Joint Science Academies' statement, 2005: "We recognise the international scientific consensus of the Intergovernmental Panel on Climate Change (IPCC)."
Joint Science Academies' statement, 2001: "The work of the Intergovernmental Panel on Climate Change (IPCC) represents the consensus of the international scientific community on climate change science. We recognise IPCC as the world’s most reliable source of information on climate change and its causes, and we endorse its method of achieving this consensus."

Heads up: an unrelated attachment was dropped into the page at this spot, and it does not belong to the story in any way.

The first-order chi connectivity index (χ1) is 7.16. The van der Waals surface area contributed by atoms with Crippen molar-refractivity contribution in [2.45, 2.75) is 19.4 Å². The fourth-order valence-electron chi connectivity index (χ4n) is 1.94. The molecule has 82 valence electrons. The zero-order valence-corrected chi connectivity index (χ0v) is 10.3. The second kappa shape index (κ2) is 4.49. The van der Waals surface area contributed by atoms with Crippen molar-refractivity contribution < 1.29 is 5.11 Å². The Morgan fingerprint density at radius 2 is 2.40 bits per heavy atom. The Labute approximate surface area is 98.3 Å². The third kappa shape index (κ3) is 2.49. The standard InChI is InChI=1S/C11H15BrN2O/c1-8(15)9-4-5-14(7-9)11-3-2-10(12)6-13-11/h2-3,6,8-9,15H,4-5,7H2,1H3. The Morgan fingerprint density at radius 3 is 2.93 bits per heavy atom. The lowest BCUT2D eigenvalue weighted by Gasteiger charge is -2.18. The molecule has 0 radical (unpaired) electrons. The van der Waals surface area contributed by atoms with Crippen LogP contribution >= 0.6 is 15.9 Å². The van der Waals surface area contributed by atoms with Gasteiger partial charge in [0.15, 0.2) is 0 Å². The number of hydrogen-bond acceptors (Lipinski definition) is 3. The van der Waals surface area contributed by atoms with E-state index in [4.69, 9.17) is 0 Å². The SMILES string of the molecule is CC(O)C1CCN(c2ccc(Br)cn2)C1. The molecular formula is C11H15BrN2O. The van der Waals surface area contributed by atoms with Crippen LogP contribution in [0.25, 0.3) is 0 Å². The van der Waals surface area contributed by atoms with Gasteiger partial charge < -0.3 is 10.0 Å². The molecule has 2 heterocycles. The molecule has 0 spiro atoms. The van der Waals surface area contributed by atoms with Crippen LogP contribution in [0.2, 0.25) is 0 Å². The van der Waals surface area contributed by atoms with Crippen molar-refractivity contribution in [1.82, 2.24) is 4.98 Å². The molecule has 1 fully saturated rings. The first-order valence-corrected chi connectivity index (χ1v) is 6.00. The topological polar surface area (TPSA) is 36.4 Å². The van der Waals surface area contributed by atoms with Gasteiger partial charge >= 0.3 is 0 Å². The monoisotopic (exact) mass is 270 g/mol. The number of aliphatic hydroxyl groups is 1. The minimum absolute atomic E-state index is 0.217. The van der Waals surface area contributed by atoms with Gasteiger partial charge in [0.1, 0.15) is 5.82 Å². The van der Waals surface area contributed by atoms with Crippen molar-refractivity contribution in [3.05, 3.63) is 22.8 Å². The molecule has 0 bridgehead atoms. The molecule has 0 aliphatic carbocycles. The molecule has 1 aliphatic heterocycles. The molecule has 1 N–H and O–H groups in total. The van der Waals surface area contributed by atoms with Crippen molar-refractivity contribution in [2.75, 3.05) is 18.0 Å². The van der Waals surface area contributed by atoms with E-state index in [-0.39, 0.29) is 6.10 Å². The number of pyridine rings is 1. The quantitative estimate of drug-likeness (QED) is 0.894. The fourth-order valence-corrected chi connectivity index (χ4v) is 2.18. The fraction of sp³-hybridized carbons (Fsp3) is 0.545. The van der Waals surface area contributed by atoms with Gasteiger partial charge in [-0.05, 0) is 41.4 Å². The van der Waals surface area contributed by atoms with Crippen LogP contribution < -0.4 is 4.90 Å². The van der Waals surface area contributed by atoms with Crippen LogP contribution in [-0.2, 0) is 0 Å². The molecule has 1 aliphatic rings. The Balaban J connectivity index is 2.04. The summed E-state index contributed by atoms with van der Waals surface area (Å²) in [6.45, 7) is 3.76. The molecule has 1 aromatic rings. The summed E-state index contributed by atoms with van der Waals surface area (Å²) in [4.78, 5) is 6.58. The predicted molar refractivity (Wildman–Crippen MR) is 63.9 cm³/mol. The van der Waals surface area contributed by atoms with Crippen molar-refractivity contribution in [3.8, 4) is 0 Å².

American Meteorological Society, 2003: "The nature of science is such that there is rarely total agreement among scientists. Individual scientific statements and papers—the validity of some of which has yet to be assessed adequately—can be exploited in the policy debate and can leave the impression that the scientific community is sharply divided on issues where there is, in reality, a strong scientific consensus.... IPCC assessment reports are prepared at approximately five-year intervals by a large international group of experts who represent the broad range of expertise and perspectives relevant to the issues. The reports strive to reflect a consensus evaluation of the results of the full body of peer-reviewed research.... They provide an analysis of what is known and not known, the degree of consensus, and some indication of the degree of confidence that can be placed on the various statements and conclusions." -